TR (ANNC): A dark night in a city that knows how to keep its secrets. But on the 12th floor of the Acme Building, one man is trying to find the answers to life's persistent questions. Guy Noir, Private Eye.
GK: It was February, and I could feel my luck running low. People used to hire me to check out someone they were involved with, or wanted to get involved with, and now it was all there in social media. In a relationship. It's complicated. I was doing maintenance at the Shropshire Arms to pay off some back rent. Shoveling walks, putting salt on them.
SS (DORIS): More salt. Lay it on thick. We got bums walking around town looking for sidewalks they can slip on and sue somebody.
GK: Okay, I think I'm done.
SS (DORIS): Smoosh the salt around. I'm taking pictures of it, in case this should come up in court. Lay it on thick.
GK: Lieutenant McCafferty had got me a job in Parking Violations, riding around on a city tow truck and dealing with people who come running out when Louie the tow truck driver has got the car hoisted up and they claim to be innocent. You sure learn something about human nature when you deal with people about to be towed.
FN: Hey hey! Stop, that's my car.
GK: Too late, buddy. We got the chains on the bumper. You're on the wrong side of the street on the wrong day of a snow emergency.
FN: Come on, I'm here, please.
GK: Call a cab.
FN: My suitcase is in the trunk.
TR (HEAVY): Can't get nothing out of the trunk, mister. Hold em, Guy. Don't let him -----
GK: Where you going to on a plane?
FN: Going back home to Phoenix. Then south to Cancun.
GK: Take it up, Louie. (WINCH)
GK: About one out of four cars that we towed, the owner came running out.
(RUNNING FOOTSTEPS APPROACH)
SS: No no no, please, I'm on my way to a very important dinner tonight. I'm getting an award-- Look, I'm all dressed up. (CHAINS) Don't take my car.
GK: I'm sorry.
SS: I'm getting a Minnesota Book Award. A book for Young Readers called "We're Not The Greatest Generation and We're Okay With That Because We're Young And Attractive And They're Totally Not."
SS: This isn't a snow emergency block.
GK: You parked too close to the corner.
SS: You get pleasure out of this, don't you. Don't you.
GK: The truth was, yes, I did. It was gratifying work. We'd tow a few cars, stop for coffee and a bismarck, and then head back out and tow some more.
TR (TEEN): Aw, man. I'm gonna be grounded. I'm supposed to take my SAT test tomorrow. You tow my car and I'm never gonna get into college, I'm gonna wind up in some lousy dead-end job like driving a towtruck.
GK: Outta the way, kid.
DR (JOWLY): I'd rather not explain to my wife why I was here. Please. How much money are we talking?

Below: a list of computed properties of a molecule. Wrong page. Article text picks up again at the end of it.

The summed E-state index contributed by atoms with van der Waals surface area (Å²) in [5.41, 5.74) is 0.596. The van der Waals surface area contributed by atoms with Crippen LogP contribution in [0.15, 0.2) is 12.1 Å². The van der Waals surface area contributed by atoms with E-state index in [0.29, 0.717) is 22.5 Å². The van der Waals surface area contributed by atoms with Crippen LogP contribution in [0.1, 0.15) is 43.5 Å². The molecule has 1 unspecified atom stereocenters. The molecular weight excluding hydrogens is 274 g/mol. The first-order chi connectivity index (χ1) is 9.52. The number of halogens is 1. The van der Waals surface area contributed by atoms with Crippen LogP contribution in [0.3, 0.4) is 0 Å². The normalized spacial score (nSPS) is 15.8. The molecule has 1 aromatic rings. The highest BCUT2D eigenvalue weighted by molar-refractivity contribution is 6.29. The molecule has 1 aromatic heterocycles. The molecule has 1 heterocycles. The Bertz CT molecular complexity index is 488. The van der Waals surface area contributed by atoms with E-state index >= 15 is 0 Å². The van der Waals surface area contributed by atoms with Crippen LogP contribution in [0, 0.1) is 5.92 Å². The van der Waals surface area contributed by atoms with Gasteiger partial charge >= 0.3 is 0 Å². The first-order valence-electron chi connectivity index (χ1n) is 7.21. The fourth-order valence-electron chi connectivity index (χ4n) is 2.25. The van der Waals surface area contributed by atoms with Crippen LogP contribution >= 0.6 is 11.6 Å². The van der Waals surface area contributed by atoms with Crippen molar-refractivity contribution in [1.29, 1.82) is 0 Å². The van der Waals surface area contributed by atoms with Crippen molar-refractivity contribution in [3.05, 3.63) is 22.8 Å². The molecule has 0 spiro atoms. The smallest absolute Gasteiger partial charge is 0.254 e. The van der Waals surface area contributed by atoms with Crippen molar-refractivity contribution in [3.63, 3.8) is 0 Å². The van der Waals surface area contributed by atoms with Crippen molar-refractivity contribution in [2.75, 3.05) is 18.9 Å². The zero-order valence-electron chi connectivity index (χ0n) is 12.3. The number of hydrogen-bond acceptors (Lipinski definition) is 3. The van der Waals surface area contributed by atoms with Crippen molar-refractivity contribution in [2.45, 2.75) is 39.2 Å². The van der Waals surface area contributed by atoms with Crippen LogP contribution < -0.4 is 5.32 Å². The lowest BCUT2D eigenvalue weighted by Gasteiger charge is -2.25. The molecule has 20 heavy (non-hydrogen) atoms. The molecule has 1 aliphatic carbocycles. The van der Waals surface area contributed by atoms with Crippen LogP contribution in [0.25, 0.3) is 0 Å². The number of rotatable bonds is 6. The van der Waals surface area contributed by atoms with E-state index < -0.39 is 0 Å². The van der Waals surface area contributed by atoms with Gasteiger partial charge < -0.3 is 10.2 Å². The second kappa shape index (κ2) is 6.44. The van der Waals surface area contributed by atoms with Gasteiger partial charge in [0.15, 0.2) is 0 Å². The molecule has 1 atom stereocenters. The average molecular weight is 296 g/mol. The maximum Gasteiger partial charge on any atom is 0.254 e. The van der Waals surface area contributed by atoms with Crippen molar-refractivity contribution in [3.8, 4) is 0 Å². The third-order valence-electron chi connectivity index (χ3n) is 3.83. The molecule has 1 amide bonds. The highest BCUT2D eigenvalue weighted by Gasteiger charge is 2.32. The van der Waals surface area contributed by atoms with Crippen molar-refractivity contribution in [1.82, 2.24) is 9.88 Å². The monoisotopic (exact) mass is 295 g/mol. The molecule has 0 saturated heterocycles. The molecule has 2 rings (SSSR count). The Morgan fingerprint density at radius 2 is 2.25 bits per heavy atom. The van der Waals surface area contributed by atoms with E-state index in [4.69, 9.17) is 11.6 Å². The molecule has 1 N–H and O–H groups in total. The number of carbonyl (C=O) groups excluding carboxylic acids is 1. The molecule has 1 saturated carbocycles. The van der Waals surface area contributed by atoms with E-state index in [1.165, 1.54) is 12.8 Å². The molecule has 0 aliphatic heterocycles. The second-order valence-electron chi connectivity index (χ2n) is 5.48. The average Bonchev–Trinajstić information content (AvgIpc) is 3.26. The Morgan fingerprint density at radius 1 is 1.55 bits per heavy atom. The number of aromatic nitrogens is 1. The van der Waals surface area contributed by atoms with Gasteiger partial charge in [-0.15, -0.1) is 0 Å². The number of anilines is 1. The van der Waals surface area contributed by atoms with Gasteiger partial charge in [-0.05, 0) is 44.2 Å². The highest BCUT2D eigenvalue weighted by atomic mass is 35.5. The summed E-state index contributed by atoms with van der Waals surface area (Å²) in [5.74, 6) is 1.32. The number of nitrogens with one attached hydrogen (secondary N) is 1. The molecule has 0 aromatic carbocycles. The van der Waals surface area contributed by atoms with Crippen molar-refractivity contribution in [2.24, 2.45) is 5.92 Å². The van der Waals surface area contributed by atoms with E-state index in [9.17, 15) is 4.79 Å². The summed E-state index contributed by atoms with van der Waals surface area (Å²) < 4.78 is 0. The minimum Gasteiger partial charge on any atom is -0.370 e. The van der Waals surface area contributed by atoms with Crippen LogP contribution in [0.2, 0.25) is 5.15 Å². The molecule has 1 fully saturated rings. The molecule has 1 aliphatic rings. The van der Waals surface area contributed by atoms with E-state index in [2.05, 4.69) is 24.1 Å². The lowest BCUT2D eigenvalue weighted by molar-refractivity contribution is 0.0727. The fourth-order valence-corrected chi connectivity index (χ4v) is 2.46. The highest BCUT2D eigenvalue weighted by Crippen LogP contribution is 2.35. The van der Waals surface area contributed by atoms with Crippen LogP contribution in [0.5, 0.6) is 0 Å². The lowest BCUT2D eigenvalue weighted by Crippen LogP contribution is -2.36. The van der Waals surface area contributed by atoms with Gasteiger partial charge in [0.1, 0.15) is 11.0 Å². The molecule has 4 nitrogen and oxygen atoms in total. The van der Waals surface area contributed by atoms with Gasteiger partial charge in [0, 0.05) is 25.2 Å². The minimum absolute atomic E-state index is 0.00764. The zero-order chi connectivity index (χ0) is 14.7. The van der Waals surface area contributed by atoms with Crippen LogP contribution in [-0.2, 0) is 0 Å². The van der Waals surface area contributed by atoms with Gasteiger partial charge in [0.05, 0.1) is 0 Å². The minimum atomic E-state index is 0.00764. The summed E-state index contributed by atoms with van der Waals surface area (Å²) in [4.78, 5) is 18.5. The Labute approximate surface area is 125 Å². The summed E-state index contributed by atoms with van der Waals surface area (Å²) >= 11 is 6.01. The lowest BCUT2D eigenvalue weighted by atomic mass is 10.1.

FN (DRUNK): Look. I didn't see the fire hydrant. Okay? Was that there before? I didn't see it.
GK: And then, as the sun was going down, the last one of the day.
(CHAINS, TR CHUCKLES, FOOTSTEPS IN SNOW)
LM: Please—wait. That's my car.
GK: She was tall and lean with long red hair coming out of a furry hat. Her cheeks were red from the cold and her breath billowed out and tears were frozen on her long eyelashes and made them into snow sparklers. She was beautiful.
LM: I didn't park it, I was just walking to the end of the block to check the No Parking signs and I saw that there's no parking after five and ----- then I saw you. You and your friend.
GK: I notice you've got Canadian license plates.
LM: Yeah. Saskatchewan. It's our winter break. I came down with my grandma to go to a motel with a swimming pool and sit under the sunlamps.
GK: Where is she? Is she with you?
LM: She's just taking our sled dog for a walk around the block.
GK: Nonetheless, you're parked in a No Parking zone.
TR (OFF, HEAVY): Hey, Noir, c'mon, let's get it over with.
LM: Siri told me I could park here.
GK: Your iPhone told you?
SS (SIRI): This is Siri and I'm afraid I made a terrible mistake. I wasn't paying attention. Please don't tow her car.
TR (HEAVY): C'mon, Noir. I gotta get home.
SS (SIRI): I feel very bad about this. She is from Saskatchewan and lives with her grandma in a cabin out on the frozen tundra.
LM: Here comes Grandma. Grandma-----
SS (OLD LADY): Come, Jimmy. You tried to go wee-wee and that's what counts. Mommy'll give you your pill just as soon as------ Is something wrong, honey?
LM: I'm afraid I've broken a law, Grammy.
SS (OLD LADY): So the jig's up, huh? You two with the Border Patrol?
LM: We don't have papers, sir. We came across the border illegally. In North Dakota. We came because health care in Canada is horrendous. You have to wait for years to get an operation and our dog Jimmy (WHINE) ------ he's got a prostate problem and ----- we came down here to get it taken care of so he can tinkle.
GK: Louie, don't put the chains on the bumper, okay?
LM: Oh thank you, thank you, thank you. Thank you so much. Thank you.
TR (HEAVY): I don't know, Noir.
SS (SIRI): Do not put the chains on the bumper. When possible, back up the towtruck and go home.
GK: Okay, Siri. We're out of here.
TR (ANNC): A dark night in a city that knows how to keep its secrets. But on the 12th floor of the Acme building, one man is trying to find the answers to life's persistent questions: Guy Noir, Private Eye.
Lovingly selected from the earliest archives of A Prairie Home Companion, this heirloom collection represents the music from earliest years of the now legendary show: 1974–1976. With songs and tunes from jazz pianist Butch Thompson, mandolin maestro Peter Ostroushko, Dakota Dave Hull and the first house band, The Powdermilk Biscuit Band (Adam Granger, Bob Douglas and Mary DuShane).